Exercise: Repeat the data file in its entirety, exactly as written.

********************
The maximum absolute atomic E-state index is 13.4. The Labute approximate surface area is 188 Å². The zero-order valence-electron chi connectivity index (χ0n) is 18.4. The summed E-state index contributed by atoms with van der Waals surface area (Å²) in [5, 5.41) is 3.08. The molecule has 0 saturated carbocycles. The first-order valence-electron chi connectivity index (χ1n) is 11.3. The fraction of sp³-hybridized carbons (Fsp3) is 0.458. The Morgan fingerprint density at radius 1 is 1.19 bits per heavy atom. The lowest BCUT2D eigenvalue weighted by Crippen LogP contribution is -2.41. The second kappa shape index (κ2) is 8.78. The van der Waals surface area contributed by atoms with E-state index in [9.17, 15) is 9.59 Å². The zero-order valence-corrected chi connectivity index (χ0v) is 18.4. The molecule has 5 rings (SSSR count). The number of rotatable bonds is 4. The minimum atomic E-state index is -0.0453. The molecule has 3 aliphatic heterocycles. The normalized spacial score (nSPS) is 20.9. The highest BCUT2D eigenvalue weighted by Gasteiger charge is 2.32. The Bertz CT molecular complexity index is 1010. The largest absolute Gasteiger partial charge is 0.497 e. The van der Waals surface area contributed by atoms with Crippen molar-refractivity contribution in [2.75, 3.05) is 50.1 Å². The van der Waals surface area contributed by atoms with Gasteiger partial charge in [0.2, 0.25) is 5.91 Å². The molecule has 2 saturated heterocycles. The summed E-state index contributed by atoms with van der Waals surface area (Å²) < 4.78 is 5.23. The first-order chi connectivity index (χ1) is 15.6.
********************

The maximum absolute atomic E-state index is 13.4. The Labute approximate surface area is 188 Å². The zero-order valence-electron chi connectivity index (χ0n) is 18.4. The summed E-state index contributed by atoms with van der Waals surface area (Å²) in [5, 5.41) is 3.08. The molecule has 0 saturated carbocycles. The first-order valence-electron chi connectivity index (χ1n) is 11.3. The fraction of sp³-hybridized carbons (Fsp3) is 0.458. The Morgan fingerprint density at radius 1 is 1.19 bits per heavy atom. The lowest BCUT2D eigenvalue weighted by Crippen LogP contribution is -2.41. The second kappa shape index (κ2) is 8.78. The van der Waals surface area contributed by atoms with E-state index in [9.17, 15) is 9.59 Å². The zero-order valence-corrected chi connectivity index (χ0v) is 18.4. The molecule has 5 rings (SSSR count). The number of rotatable bonds is 4. The minimum atomic E-state index is -0.0453. The molecule has 3 aliphatic heterocycles. The normalized spacial score (nSPS) is 20.9. The highest BCUT2D eigenvalue weighted by Gasteiger charge is 2.32. The Bertz CT molecular complexity index is 1010. The largest absolute Gasteiger partial charge is 0.497 e. The van der Waals surface area contributed by atoms with Crippen molar-refractivity contribution in [2.75, 3.05) is 50.1 Å². The van der Waals surface area contributed by atoms with Gasteiger partial charge in [0.2, 0.25) is 5.91 Å². The molecule has 2 saturated heterocycles. The summed E-state index contributed by atoms with van der Waals surface area (Å²) < 4.78 is 5.23. The first-order chi connectivity index (χ1) is 15.6.